I would say to Andrea that there is certainly a link between choices that are made about the welfare safety net, about support services and the funding for those things, and homelessness. And a lot of people have very highly-evidence proof that homelessness has been a political decision. So, in some countries – and people particularly point to North America on this – they say there wasn’t actually homelessness anywhere near the level we see now before the 1980s austerity measures, and particularly the de-investment in social housing and the reduction of various different types of welfare safety nets. So, broadly speaking I agree. But it’s also worth saying that life just happens people, and even people on higher incomes. So, imagine a situation where somebody is thrown out by their husband or wife. So, even with the most generous systems in the world, there is still a need for a homelessness system that can pick up people and make sure they are rehoused as quickly as possible. But I would say that Andrea is definitely on to something, and that austerity measures have certainly contributed to the most recent and alarming rises of rough sleeping and other homelessness.
Finally, we had a comment from Ontus, who asks why a continent as wealthy as Europe still has such high levels of homelessness. What can ordinary people do about it? Should we give money to homeless people we meet on the streets, or should we rather give to charities?
This is a question we get all the time, and one of the reasons we get it all the time is that there’s no simple answer. You will find some homelessness organisations that resolutely say don’t ever give money or food to people on the streets because it will sustain them in their street lifestyle, and that’s bad for them and they might end up dead on the streets. Other people say it’s right to show compassion, and that reaching out and humanity is the first step for some people to realise they are valued and to engage in services. Our view is that it has to be a case-by-case choice. So, we would never preach and say you should never do that, but we would also say it’s worth bearing in mind the situation you find in front of you. If it’s someone you’ve never met before and don’t know what their situation is and you have any concern that money you give might be misused, then of course don’t feel obliged.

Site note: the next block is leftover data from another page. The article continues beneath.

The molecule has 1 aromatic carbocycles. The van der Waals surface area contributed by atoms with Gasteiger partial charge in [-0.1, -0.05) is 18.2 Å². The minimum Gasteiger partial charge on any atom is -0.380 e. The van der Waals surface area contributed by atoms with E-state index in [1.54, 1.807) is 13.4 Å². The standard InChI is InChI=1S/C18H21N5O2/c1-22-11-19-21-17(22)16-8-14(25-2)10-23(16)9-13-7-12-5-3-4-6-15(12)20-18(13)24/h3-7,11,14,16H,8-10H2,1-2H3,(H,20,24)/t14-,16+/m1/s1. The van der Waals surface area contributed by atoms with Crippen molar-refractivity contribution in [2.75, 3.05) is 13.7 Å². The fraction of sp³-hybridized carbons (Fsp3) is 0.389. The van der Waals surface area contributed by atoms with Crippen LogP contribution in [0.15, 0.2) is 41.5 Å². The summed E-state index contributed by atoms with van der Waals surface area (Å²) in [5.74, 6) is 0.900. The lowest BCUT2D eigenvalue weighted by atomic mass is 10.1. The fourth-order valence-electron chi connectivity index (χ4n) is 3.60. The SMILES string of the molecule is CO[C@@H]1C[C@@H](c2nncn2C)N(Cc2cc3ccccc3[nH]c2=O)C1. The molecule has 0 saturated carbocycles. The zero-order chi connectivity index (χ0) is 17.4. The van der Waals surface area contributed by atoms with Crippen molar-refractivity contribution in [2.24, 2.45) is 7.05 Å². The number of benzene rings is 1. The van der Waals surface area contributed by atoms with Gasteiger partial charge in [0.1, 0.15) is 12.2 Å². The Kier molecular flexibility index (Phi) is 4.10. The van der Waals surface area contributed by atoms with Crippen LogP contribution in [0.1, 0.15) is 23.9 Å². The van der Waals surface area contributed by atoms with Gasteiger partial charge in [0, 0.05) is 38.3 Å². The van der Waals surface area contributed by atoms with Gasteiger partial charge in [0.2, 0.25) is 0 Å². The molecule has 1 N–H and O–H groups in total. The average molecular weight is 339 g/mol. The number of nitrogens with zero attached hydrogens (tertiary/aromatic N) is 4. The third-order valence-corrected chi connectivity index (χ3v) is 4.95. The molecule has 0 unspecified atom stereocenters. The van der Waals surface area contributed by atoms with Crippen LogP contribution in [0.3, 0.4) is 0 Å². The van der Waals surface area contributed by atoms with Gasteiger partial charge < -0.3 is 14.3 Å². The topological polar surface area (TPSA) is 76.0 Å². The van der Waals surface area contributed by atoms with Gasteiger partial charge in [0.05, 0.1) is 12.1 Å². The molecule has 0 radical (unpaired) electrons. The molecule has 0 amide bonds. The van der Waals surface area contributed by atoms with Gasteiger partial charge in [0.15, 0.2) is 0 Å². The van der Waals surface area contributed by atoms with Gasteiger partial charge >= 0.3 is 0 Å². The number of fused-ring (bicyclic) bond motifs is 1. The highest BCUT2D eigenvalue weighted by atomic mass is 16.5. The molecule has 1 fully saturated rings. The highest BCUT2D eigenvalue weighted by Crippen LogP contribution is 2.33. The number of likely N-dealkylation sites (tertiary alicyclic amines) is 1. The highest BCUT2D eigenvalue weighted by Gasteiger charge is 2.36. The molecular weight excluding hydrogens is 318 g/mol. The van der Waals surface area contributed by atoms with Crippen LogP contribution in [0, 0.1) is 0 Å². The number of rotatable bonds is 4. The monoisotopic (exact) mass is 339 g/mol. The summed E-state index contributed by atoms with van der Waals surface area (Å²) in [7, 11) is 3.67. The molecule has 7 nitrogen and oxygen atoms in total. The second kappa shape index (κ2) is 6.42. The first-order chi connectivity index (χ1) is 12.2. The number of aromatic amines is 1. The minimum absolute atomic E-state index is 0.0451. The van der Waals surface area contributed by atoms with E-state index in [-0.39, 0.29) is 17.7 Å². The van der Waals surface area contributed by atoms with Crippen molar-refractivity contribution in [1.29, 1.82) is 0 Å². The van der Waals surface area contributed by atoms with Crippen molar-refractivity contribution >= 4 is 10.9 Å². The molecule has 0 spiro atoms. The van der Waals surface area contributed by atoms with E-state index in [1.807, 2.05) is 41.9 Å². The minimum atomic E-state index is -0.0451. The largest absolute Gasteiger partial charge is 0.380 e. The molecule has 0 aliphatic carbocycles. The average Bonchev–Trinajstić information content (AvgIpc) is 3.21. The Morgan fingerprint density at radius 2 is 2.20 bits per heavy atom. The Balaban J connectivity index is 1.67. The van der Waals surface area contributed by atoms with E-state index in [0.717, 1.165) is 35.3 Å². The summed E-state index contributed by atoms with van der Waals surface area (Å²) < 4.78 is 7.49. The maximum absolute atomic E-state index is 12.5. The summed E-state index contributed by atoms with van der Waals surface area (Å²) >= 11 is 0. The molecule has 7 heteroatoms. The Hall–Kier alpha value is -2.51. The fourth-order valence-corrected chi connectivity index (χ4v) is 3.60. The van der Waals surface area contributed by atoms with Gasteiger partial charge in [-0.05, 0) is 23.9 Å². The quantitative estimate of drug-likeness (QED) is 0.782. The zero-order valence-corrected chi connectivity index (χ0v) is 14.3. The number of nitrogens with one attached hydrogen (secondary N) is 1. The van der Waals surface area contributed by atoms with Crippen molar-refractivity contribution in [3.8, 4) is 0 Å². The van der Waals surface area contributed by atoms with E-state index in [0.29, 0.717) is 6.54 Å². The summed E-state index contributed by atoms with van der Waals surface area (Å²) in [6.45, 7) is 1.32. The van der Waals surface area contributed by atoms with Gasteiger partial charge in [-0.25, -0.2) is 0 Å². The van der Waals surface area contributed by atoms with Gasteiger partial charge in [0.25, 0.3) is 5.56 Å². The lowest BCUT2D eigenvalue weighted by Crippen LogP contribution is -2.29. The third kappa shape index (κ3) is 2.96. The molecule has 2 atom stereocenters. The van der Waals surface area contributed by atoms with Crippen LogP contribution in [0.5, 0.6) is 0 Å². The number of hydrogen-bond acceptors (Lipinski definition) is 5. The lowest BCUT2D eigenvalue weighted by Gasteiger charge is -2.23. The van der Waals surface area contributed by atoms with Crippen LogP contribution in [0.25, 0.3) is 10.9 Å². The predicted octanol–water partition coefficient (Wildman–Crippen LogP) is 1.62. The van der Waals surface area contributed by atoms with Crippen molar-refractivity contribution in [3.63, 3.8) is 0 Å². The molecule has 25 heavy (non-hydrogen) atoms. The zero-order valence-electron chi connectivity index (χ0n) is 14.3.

It is right, though, that when people think about what they can do as an everyday citizen they think about the organisations that are there to help those people. So, it depends where you live. So, certainly here in the UK there are things that the general public can do to report concerns about rough sleeping. There’s an app we have called StreetLink that people can use to report concerns about anybody sleeping rough. And my personal view is that the most effective thing people can do is to get the message across to their politicians that they don’t think it’s appropriate that people should be sleeping rough or homelessness in any form in the 21st century. That, for me, is the ultimate answer to the question.
What’s the best way to help the homeless? Is it by giving money to them directly, or should people rather donate to charities? Should governments be doing more? And what are some of the root causes of homelessness? Let us know your thoughts and comments in the form below and we’ll take them to policymakers and experts for their reactions!
IMAGE CREDITS: CC / Flickr – Wildwise Studio